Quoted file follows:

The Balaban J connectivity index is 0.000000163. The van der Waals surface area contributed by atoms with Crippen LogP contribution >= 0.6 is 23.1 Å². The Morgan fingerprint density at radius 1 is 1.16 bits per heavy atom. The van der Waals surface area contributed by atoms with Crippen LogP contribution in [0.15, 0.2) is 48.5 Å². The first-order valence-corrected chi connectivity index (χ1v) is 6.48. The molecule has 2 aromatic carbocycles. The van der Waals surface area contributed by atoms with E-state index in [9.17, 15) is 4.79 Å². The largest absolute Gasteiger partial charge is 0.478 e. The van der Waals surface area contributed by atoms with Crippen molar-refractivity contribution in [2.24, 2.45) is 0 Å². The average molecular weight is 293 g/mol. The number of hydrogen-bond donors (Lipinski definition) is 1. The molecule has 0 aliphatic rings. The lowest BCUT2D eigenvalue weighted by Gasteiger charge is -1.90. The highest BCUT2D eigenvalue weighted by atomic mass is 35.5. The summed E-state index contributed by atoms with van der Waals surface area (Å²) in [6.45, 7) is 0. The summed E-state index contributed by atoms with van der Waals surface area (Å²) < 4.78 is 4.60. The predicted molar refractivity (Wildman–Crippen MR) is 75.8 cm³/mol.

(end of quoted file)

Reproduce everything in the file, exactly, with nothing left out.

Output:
The Balaban J connectivity index is 0.000000163. The van der Waals surface area contributed by atoms with Crippen LogP contribution >= 0.6 is 23.1 Å². The Morgan fingerprint density at radius 1 is 1.16 bits per heavy atom. The van der Waals surface area contributed by atoms with Crippen LogP contribution in [0.15, 0.2) is 48.5 Å². The first-order valence-corrected chi connectivity index (χ1v) is 6.48. The molecule has 2 aromatic carbocycles. The van der Waals surface area contributed by atoms with E-state index in [9.17, 15) is 4.79 Å². The largest absolute Gasteiger partial charge is 0.478 e. The van der Waals surface area contributed by atoms with Crippen molar-refractivity contribution in [2.24, 2.45) is 0 Å². The average molecular weight is 293 g/mol. The number of hydrogen-bond donors (Lipinski definition) is 1. The molecule has 0 aliphatic rings. The lowest BCUT2D eigenvalue weighted by Gasteiger charge is -1.90. The highest BCUT2D eigenvalue weighted by atomic mass is 35.5. The summed E-state index contributed by atoms with van der Waals surface area (Å²) in [6.45, 7) is 0. The summed E-state index contributed by atoms with van der Waals surface area (Å²) < 4.78 is 4.60. The predicted molar refractivity (Wildman–Crippen MR) is 75.8 cm³/mol.